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Teekid vs Stupid-Lazy Computer People

Suppose you had a big suitcase full of money.  And you left it on your front porch.  And someone stole it.

Obviously, the person who stole it is wrong.  They have no business coming up on your porch and stealing your stuff.  And they should be severely punished for doing so.

But don't you have an obligation to keep your money secure and in a place where  it's not easily stolen?  Isn't it really stupid and irresponsible to keep your money on your front porch?

While everyone is jumping on the bandwagon, demanding that Teekid be sentenced to 20 years in front of a firing squad, they are missing the bigger picture.

I have no sympathy for Teekid.  He's a criminal punk who should suffer for his destructive behavior.  But there are people who deserve even worse punishment.  I'm talking about the lazy, stupid and grossly incompetent computer users and system adminstrators -- the people who are *REALLY* responsible for all the havoc caused by Sobig, MSBlaster and other recent viruses.

I work for a Fortune 500 company with over 6000 employees and we've been almost completely untouched all the recent waves of virus attacks.  Why?

1.  Noboby uses Microsoft Outlook/Outlook Express for e-mail
2.  Every computer is running anti-virus software and the IT dept is very anal about keeping it updated.
3.  Our mail servers block ALL executable attachments, COMING IN AND GOING OUT.
    No exceptions!
4.  On the rare occacion that a virus does show up (usually because of someone taking a laptop home) that person in in deep sh-- and has some serious begging and grovelling to do.
I don't claim that we're perfect.  No system is.  But anything less that the 4 steps listed above is simply unaccetapble.  Before you bash Teekid, you better
take a good long look in the mirror, becasue ultimately THAT's the person who's going to screw up your company's computer system.

Common Sense Guy
Tuesday, September 2, 2003

Y'know, way, WAY, back in time, people used to leave their houses unlocked. It wasn't that they were stupid. They just lived in a different world and time. Well, that and they didn't have anything worth stealing.

Times change, people learn.

Personally, I don't care if you leave your money on your front lawn, the person who steals it is an asshole criminal. End of story.

Tuesday, September 2, 2003

That's as dumb as the "she was dressing like she wanted it" argument...

Guy Incognito
Tuesday, September 2, 2003

It's a hard problem with lots of blame all around.  Blame for the:
- script kiddies
- consumers who put no value on quality or security
- companies who ignore hackers which point out vulnerabilities, then jail them for blowing the whistle
- Americans who know what their jails are like, but still want to punish fellow citizens with stuff Uday wouldn't have dreamt up
- smart people for just being obnoxious

Maybe this subject just gets me in a misanthropic mood.  Some days everyone pisses me off.

Tuesday, September 2, 2003

Guy Incognito: well well said

Can I add, that it isn't as easy as saying 'if someone left a big bag of money on their front porch'. The majority of people are downright unsure about computers. People who are not sure what they should be pressing. How many articles have we all read about UI etc. Expecting them to keep there computers completely up-to-date with anti-virus updates, Windows updates, and all many of other patches is too confusing.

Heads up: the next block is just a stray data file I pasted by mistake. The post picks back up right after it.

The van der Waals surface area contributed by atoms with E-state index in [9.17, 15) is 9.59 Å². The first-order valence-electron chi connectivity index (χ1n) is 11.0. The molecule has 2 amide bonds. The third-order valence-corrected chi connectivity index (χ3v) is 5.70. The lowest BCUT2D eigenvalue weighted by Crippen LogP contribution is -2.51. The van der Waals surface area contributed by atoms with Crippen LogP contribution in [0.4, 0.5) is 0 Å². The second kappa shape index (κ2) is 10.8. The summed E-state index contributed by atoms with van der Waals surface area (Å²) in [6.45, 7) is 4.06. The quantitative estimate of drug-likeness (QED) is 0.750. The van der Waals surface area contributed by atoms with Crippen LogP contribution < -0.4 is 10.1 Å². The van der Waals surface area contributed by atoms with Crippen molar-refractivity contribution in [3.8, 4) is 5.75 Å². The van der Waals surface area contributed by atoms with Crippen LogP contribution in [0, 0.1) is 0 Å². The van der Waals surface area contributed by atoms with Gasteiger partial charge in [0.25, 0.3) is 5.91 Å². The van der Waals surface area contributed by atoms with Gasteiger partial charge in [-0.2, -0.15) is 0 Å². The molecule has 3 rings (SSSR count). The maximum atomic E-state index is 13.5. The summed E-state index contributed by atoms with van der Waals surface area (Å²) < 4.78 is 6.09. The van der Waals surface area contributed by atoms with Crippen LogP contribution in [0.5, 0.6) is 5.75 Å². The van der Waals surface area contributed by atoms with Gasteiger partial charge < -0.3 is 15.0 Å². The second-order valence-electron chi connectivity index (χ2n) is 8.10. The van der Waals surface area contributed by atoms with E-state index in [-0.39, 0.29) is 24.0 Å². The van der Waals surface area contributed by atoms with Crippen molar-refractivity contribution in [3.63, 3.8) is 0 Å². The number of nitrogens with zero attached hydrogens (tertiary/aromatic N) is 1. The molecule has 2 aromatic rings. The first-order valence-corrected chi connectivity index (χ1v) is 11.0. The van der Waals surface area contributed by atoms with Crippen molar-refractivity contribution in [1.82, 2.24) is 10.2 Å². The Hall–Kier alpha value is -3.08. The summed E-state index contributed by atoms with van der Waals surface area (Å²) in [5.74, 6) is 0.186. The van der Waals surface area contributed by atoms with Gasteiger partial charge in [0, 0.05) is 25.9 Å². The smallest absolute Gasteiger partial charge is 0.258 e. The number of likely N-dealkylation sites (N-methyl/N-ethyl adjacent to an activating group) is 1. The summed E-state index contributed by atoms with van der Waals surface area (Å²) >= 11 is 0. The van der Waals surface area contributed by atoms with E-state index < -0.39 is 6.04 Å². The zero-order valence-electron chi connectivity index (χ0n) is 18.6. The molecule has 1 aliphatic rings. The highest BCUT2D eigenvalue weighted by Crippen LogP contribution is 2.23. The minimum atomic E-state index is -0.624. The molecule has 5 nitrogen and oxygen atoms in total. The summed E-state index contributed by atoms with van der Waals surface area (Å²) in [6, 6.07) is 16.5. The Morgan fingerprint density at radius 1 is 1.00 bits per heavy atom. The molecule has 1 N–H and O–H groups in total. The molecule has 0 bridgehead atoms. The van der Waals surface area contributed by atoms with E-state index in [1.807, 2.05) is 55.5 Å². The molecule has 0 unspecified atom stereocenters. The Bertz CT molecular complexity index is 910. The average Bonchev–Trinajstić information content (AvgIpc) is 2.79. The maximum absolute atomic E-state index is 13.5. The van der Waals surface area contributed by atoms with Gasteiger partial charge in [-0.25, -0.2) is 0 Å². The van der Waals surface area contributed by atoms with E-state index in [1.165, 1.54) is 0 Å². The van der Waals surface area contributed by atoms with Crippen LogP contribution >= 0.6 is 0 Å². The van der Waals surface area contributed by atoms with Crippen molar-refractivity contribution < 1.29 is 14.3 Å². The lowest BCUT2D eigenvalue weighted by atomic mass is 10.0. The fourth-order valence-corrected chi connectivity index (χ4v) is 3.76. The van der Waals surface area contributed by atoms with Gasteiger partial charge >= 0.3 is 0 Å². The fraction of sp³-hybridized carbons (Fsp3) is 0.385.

I work as a bit of a sys admin, and it is the management policy in this firm not to install any sort of patch or upgrade until it has been out for a long time. This has been the advice of our IT consultancy firm.
I am too novice to be able to argue forcefully one way or the other yet. However I can say with complete confidence that it is just not possible to have every firm with up-to-date everything.

Consider if our firm. First I am a fresh comp. sci graduate who did some bookeeping and had a bookeeping job at an accounting firm while working through uni. Now I get to take over all the firm's IT responsibilities because they think comp. sci = IT. Crash course in IT for me, so I am learning as I go. I am only just learning about the responsibilities that have to be taken to ensure protection from viruses. We don't even have a firewall!! No one in the firm cares to much as they figure either myself or one of the partners will handle it. An IT consultancy firm handles all the 'big problems' we encounter, this includes giving advice on all this sort of stuff. They have never run around getting us to install the latest of everything, so I think 'I wonder why not'. Now I have to quiz them, quiz other techies before coming to my own conclusion, and feeling confident that 'should a patch muck up the system, that I can handle it'. Now all this done, I can go to the partner and try to convince him to let me do all this. He has always listened to our IT consultancy firm, they are still in that same role, and he gets on well with the Boss down there. This IT firm is the biggest in a town of 80k people, they didn't get their by being complete idiots. However they did install our ADSL modem, and it was many months before another techie happened to mention 'big mistake leaving the admin account without a password'.
Yes, I said I am learning fast.

The point of all this is that I know without a doubt that there a thousands of other firms out there like us. Firms that don't hire a full time experienced IT guy, tey just slap the role as an 'add-on' to someone else in the firm. And it is definetly not as simple as saying 'Yo fool, patch the system'. There is far too much to consider, far too much red tape, far too much confusion for that.